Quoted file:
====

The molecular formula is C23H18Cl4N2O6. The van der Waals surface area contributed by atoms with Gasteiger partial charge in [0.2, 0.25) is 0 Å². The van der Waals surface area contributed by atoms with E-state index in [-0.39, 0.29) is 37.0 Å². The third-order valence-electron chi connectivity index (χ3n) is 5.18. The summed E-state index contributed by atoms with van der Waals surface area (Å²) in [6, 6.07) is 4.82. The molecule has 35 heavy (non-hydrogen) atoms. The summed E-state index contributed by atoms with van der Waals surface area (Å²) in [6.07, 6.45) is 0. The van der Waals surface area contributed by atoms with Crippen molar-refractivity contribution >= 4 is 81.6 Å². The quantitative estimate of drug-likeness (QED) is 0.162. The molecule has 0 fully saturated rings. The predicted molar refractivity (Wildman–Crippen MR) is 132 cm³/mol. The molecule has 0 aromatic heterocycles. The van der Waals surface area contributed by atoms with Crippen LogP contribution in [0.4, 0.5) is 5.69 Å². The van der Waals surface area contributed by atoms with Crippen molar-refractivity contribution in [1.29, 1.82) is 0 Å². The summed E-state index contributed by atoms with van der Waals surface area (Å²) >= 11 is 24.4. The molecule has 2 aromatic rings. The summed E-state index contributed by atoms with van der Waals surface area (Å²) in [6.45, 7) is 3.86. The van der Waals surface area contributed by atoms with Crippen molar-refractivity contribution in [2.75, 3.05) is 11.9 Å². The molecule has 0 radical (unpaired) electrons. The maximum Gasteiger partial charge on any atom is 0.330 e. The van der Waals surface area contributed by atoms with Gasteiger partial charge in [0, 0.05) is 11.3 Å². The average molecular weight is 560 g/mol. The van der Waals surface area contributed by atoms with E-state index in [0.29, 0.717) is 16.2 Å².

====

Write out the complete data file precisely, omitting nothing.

The molecular formula is C23H18Cl4N2O6. The van der Waals surface area contributed by atoms with Gasteiger partial charge in [0.2, 0.25) is 0 Å². The van der Waals surface area contributed by atoms with E-state index in [-0.39, 0.29) is 37.0 Å². The third-order valence-electron chi connectivity index (χ3n) is 5.18. The summed E-state index contributed by atoms with van der Waals surface area (Å²) in [6, 6.07) is 4.82. The molecule has 35 heavy (non-hydrogen) atoms. The summed E-state index contributed by atoms with van der Waals surface area (Å²) in [6.07, 6.45) is 0. The van der Waals surface area contributed by atoms with Crippen molar-refractivity contribution >= 4 is 81.6 Å². The quantitative estimate of drug-likeness (QED) is 0.162. The molecule has 0 fully saturated rings. The predicted molar refractivity (Wildman–Crippen MR) is 132 cm³/mol. The molecule has 0 aromatic heterocycles. The van der Waals surface area contributed by atoms with Crippen LogP contribution in [0.4, 0.5) is 5.69 Å². The van der Waals surface area contributed by atoms with Crippen molar-refractivity contribution in [1.29, 1.82) is 0 Å². The summed E-state index contributed by atoms with van der Waals surface area (Å²) >= 11 is 24.4. The molecule has 2 aromatic rings. The summed E-state index contributed by atoms with van der Waals surface area (Å²) in [6.45, 7) is 3.86. The van der Waals surface area contributed by atoms with Crippen molar-refractivity contribution in [2.75, 3.05) is 11.9 Å². The molecule has 0 radical (unpaired) electrons. The maximum Gasteiger partial charge on any atom is 0.330 e. The van der Waals surface area contributed by atoms with Gasteiger partial charge in [0, 0.05) is 11.3 Å². The average molecular weight is 560 g/mol. The van der Waals surface area contributed by atoms with E-state index in [0.29, 0.717) is 16.2 Å².